Stick Figures :: Archeology
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  • Post published:17/09/2021
  • Post last modified:17/09/2021

Tampa, Florida’s Stick Figures revered the Delta 5, opened for the Fall and caught the attention of John Peel in their short first run, churning out a clatter and rattle and jittering post-punk more in line with London or Manchester scenes than their native South Florida. The band, comprised of two sets of siblings plus a guitarist, was formed when its members met at the University of South Florida. Guitarist Bill Carey was just back from a 1978 exchange program to the U.K. where, between classes, he’d caught live performances by the Clash, the Jam and Patti Smith. He and bassist David Bowman shared a love for avant punk music and had played together previously in the Art Holes. They brought in Bowman’s sister Rachel Maready Evergreen, then 15, as a singer, and the Dansby brothers, Sid on guitar and Robert on drums. The band made only one recording in its heyday, a four-song self-titled EP. That EP plus six additional unreleased studio tracks, two live cuts and a modern day reworking of their most chaotic song “Ellis Otivator Dub” make up this compilation.

Stick Figures’ opening salvo, the mad, hurtling, scrambling, shout-along mayhem of “N-Light,” establishes right off the bat that there was nothing very Florida about this band. Instead, their sound aligned more with northern U.K. bands – the roughhousing clangor of Fire Engines, the sideways knocked dance punk of Delta 5, the stuttering menace of the Fall. Tight, trebly, staccato guitar tilted at thick wobbly blots of bass.Drums rattled along heedlessly at the brink of dissolution.Odd instruments popped up here and there, inexpertly but enthusiastically played.In “September,” the cut that John Peel singled out to play on his show, the brash young Rachel Maready Evergreen accompanies her singing on xylophone. That first EP ran the gamut from abstract noise (“Ellis Otivator Dub”) to something close to garage pop (“September”), at its best balancing chaotic punk energy with insistent tunes.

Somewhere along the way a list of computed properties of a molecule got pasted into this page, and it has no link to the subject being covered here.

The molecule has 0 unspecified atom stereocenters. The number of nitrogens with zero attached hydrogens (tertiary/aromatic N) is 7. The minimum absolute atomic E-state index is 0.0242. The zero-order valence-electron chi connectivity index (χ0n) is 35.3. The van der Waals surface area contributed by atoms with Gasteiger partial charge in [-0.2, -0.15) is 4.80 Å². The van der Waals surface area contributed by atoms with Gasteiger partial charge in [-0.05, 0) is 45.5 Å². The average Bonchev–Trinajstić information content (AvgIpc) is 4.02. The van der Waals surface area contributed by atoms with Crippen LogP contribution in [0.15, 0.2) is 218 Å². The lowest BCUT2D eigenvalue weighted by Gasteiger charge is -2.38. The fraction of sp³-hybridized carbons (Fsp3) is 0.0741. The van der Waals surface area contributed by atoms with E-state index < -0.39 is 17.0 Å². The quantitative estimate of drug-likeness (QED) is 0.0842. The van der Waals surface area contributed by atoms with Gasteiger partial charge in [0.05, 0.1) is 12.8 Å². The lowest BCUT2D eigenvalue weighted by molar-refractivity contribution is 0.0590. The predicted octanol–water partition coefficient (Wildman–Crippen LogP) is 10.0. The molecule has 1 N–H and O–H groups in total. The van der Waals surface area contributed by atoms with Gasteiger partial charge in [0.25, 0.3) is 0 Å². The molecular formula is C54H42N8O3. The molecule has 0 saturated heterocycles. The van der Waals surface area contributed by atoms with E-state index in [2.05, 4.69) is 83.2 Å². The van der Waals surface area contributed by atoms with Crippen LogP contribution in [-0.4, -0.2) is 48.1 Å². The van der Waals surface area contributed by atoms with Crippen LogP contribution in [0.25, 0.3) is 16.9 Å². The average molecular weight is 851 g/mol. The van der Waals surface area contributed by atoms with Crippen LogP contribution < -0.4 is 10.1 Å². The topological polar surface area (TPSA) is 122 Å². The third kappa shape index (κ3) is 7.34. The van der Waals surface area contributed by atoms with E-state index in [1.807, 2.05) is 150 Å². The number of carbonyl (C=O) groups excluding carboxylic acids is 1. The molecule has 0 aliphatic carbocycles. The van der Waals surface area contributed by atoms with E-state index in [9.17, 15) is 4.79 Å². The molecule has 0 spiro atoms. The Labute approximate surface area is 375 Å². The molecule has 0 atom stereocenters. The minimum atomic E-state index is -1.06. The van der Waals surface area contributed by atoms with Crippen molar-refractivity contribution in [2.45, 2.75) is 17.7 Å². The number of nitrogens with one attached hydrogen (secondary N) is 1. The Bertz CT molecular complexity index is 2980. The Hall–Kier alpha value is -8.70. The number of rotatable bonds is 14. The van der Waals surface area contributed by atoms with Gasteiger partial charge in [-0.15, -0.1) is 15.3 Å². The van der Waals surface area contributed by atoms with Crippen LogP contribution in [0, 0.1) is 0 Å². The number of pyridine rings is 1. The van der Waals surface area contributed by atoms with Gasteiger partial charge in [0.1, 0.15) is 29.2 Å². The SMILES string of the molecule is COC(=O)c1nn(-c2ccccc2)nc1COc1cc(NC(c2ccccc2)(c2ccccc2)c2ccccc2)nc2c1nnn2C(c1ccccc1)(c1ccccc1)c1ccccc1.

The previously unreleased tracks are much the same but rougher. “Green” picks at a stinging guitar lick, building a crazed rockabilly momentum as it gains speed. “Everplayed” slows to a sludgy, heavy crawl, while “Mr. Simon,” maybe the best of the unheard material, is quick and scorching and fanciful. The live tracks, “Language” and “Screaming,” make plain how much fun this band must have been—and how out of place in the redneck bars where performances sometimes ended in fist fights and, occasionally, guns drawn. The live tracks have a bounding, bouncing energy that’s not too far from Pylon.

One EP track gets a contemporary make-over here. Rob Dansby and Bill Carey reimagine the oddball “Ellis Otivator Dub,” with samples of Stick Figures songs and Moog synthesizers, sheathing rumbling bass in heavy reverb so that it pounds and pulses amid squiggling arcs of electronic sound.“ This is not required,” chants Evergreen, in a recorded fragment from decades ago, dusted off and put into service again. And sure, nothing about this South Florida band’s U.K. post-punk authenticity was required, or even very likely, but how amazing that this happened and that we can hear it again. | j kelly

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